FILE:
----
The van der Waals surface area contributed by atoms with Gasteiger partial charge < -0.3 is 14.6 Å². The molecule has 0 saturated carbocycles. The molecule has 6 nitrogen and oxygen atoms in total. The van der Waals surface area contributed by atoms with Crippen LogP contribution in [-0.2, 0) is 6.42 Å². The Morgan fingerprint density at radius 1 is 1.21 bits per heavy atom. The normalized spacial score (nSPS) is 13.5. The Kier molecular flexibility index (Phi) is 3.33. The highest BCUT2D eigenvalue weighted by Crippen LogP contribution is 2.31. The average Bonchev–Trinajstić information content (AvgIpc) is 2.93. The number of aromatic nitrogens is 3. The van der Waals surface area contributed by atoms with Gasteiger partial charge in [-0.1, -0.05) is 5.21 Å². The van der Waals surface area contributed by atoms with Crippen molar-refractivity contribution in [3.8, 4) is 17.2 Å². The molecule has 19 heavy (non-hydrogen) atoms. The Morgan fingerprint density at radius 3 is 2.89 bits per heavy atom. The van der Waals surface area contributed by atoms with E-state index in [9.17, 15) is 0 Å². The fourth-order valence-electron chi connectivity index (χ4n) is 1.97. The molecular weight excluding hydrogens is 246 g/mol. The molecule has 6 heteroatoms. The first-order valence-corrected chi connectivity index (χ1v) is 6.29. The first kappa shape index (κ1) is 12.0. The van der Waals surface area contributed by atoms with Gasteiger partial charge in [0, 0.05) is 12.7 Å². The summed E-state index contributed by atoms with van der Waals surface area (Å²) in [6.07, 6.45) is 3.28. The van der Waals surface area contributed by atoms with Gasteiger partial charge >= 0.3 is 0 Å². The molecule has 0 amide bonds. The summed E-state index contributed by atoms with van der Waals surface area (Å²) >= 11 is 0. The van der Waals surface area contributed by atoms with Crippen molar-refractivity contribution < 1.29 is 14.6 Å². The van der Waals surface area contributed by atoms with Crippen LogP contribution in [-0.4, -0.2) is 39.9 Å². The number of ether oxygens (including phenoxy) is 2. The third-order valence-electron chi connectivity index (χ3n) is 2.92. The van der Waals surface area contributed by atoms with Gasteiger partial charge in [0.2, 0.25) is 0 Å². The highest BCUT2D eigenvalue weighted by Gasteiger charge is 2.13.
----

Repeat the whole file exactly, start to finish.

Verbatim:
The van der Waals surface area contributed by atoms with Gasteiger partial charge < -0.3 is 14.6 Å². The molecule has 0 saturated carbocycles. The molecule has 6 nitrogen and oxygen atoms in total. The van der Waals surface area contributed by atoms with Crippen LogP contribution in [-0.2, 0) is 6.42 Å². The Morgan fingerprint density at radius 1 is 1.21 bits per heavy atom. The normalized spacial score (nSPS) is 13.5. The Kier molecular flexibility index (Phi) is 3.33. The highest BCUT2D eigenvalue weighted by Crippen LogP contribution is 2.31. The average Bonchev–Trinajstić information content (AvgIpc) is 2.93. The number of aromatic nitrogens is 3. The van der Waals surface area contributed by atoms with Gasteiger partial charge in [-0.1, -0.05) is 5.21 Å². The van der Waals surface area contributed by atoms with Crippen molar-refractivity contribution in [3.8, 4) is 17.2 Å². The molecule has 19 heavy (non-hydrogen) atoms. The Morgan fingerprint density at radius 3 is 2.89 bits per heavy atom. The van der Waals surface area contributed by atoms with E-state index in [9.17, 15) is 0 Å². The fourth-order valence-electron chi connectivity index (χ4n) is 1.97. The molecular weight excluding hydrogens is 246 g/mol. The molecule has 6 heteroatoms. The first-order valence-corrected chi connectivity index (χ1v) is 6.29. The first kappa shape index (κ1) is 12.0. The van der Waals surface area contributed by atoms with Gasteiger partial charge in [0, 0.05) is 12.7 Å². The summed E-state index contributed by atoms with van der Waals surface area (Å²) in [6.07, 6.45) is 3.28. The van der Waals surface area contributed by atoms with Gasteiger partial charge >= 0.3 is 0 Å². The molecule has 0 amide bonds. The summed E-state index contributed by atoms with van der Waals surface area (Å²) >= 11 is 0. The van der Waals surface area contributed by atoms with Crippen molar-refractivity contribution < 1.29 is 14.6 Å². The van der Waals surface area contributed by atoms with Crippen LogP contribution in [-0.4, -0.2) is 39.9 Å². The number of ether oxygens (including phenoxy) is 2. The third-order valence-electron chi connectivity index (χ3n) is 2.92. The van der Waals surface area contributed by atoms with Gasteiger partial charge in [0.2, 0.25) is 0 Å². The highest BCUT2D eigenvalue weighted by Gasteiger charge is 2.13.